Military motorcycle deaths rise in 2008
Stars and Stripes
KADENA AIR BASE, Okinawa — Fatalities among motorcycle riders in the U.S. military increased in 2008 — and for at least one service, they exceeded the number of combat deaths in Iraq.
More than 120 servicemembers were killed in motorcycle crashes in fiscal year 2008, up from 97 the year before, according to Defense Department Web sites. It’s a trend that has prompted safety officials to enhance the motorcycle safety program on Okinawa.
Twenty-five Marines died in motorcycle crashes worldwide in 2008, five more than the number of Marines killed in combat in Iraq over the same period. For the Corps, the number represented the most motorcycle-related deaths during any single year in the past decade.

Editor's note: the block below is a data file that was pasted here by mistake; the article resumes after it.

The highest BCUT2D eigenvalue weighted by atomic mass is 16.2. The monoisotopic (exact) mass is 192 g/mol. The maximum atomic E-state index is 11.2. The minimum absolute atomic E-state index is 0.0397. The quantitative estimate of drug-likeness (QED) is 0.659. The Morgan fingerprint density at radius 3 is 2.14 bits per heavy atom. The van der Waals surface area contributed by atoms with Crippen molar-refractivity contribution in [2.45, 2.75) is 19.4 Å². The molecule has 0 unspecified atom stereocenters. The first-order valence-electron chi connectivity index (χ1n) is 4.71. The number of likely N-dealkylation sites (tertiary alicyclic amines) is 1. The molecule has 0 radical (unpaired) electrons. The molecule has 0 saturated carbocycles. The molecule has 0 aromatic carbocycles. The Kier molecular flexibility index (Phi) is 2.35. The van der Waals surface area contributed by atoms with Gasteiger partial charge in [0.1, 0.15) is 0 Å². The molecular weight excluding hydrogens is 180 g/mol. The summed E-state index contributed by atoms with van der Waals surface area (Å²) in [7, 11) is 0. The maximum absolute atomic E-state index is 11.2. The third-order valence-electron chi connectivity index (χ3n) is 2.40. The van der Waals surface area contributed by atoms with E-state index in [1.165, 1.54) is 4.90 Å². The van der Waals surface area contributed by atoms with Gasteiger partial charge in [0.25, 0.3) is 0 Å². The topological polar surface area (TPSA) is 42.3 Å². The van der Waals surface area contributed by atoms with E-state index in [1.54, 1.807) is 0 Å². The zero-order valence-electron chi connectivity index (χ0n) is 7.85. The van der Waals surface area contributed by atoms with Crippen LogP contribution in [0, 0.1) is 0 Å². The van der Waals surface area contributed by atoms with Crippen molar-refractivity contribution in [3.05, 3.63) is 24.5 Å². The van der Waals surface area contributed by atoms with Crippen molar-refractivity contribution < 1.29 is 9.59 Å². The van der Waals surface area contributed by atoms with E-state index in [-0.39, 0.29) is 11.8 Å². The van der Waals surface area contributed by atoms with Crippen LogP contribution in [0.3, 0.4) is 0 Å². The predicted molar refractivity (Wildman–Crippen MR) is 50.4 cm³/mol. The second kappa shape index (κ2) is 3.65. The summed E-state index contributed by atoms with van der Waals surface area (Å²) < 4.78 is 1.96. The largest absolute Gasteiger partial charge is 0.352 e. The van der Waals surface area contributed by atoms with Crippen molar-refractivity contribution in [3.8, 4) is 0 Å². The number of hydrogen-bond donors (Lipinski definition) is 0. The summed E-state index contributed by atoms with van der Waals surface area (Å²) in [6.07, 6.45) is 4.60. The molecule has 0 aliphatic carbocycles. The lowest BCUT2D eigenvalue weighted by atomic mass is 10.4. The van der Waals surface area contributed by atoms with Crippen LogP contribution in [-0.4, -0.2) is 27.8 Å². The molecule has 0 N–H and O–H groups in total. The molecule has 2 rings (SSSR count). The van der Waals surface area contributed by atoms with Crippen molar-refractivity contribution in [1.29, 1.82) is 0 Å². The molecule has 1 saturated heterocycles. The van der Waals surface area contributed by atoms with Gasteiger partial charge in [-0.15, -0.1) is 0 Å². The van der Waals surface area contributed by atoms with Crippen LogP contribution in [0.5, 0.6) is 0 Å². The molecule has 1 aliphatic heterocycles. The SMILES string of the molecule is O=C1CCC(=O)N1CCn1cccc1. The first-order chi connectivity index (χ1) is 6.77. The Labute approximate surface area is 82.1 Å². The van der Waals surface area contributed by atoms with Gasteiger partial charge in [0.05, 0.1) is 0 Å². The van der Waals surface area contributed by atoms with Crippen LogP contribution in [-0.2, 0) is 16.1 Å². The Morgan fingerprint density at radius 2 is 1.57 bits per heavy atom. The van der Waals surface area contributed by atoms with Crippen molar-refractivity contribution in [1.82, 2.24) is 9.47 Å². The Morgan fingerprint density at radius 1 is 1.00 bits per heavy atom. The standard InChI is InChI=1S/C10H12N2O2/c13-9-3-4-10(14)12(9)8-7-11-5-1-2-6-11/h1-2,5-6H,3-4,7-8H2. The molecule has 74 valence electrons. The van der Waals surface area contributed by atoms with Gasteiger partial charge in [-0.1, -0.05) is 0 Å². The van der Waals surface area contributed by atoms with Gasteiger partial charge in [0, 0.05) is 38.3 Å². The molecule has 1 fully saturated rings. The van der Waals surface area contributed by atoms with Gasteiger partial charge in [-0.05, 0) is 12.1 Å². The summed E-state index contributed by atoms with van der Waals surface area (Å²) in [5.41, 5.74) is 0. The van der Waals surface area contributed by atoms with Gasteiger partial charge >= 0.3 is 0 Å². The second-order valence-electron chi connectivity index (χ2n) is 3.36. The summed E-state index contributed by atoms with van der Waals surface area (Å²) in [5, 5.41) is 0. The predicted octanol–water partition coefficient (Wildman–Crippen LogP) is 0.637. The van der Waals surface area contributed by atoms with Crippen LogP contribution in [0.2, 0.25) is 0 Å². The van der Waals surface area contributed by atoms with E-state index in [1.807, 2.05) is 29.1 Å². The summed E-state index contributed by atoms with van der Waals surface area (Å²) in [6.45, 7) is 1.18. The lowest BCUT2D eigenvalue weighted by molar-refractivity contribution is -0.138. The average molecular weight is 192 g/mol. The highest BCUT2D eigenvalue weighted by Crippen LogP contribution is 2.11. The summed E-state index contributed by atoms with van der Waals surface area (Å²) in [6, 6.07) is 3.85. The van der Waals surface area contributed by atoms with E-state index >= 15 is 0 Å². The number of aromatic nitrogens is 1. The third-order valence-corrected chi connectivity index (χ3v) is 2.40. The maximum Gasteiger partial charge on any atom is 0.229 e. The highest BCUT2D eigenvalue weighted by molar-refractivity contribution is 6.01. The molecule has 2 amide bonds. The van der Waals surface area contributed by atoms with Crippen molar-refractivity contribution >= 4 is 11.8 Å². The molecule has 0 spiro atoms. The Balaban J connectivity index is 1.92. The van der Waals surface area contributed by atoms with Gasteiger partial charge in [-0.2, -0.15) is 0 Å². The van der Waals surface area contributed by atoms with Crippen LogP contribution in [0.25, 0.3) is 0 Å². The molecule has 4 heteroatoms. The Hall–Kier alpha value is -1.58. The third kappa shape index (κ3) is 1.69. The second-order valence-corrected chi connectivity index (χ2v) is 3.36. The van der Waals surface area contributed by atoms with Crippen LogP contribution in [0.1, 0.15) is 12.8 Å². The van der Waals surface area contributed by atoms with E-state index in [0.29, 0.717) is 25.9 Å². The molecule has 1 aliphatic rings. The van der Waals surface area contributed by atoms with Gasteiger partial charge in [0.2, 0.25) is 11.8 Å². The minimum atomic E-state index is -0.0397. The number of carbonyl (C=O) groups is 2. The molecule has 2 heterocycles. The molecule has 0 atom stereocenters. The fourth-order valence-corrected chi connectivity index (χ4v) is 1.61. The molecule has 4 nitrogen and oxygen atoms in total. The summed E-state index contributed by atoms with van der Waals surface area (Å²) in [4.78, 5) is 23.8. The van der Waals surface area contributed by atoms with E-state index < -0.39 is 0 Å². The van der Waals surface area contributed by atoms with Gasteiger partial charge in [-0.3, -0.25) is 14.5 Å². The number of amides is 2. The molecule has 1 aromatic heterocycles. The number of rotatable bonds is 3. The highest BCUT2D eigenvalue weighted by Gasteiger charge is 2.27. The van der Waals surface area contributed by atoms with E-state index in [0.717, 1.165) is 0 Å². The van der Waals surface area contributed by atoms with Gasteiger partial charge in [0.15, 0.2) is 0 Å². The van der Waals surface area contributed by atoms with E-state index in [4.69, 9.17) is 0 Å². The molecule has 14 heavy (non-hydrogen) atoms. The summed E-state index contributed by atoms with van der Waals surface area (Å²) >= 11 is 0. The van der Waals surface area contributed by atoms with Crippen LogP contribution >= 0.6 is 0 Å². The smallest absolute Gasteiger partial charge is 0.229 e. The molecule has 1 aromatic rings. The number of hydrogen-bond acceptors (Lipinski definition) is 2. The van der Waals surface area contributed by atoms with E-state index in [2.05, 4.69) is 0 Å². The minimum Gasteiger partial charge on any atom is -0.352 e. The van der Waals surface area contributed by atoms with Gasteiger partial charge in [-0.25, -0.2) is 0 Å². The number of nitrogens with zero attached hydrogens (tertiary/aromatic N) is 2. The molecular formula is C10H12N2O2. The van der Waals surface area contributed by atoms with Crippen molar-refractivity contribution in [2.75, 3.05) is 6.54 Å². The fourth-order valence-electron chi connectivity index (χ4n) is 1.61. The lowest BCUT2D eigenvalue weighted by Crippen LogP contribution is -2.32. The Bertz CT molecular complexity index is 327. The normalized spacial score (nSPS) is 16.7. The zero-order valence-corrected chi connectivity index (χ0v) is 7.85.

The military’s new focus on motorcycle safety led to the delivery of 12 Hyosung Comet GT250 motorcycles to the Marine Corps motorcycle safety office on Kadena Air Base in January, said Pat Yamashiro, a rider coach with the office.
The motorcycles were put into use for the first time at a three-day basic rider course on Kadena that concluded Wednesday.
Riders who fall under the U.S.-Japan Status of Forces Agreement are required to attend a safety course before they can be issued a motorcycle license.
With the GT250s, people don’t have to wait until they buy their own bike before getting training and experience as a rider, Yamashiro said.
First-time rider Cpl. Christopher Strelczyk, who is in the process of buying his first motorcylce, said he appreciated using the new bikes during his beginner training.
"If I drop the bike, I don’t have to worry about it. It’s not mine," Strelczyk joked.
To attend a motorcycle safety course, call DSN 634-2450.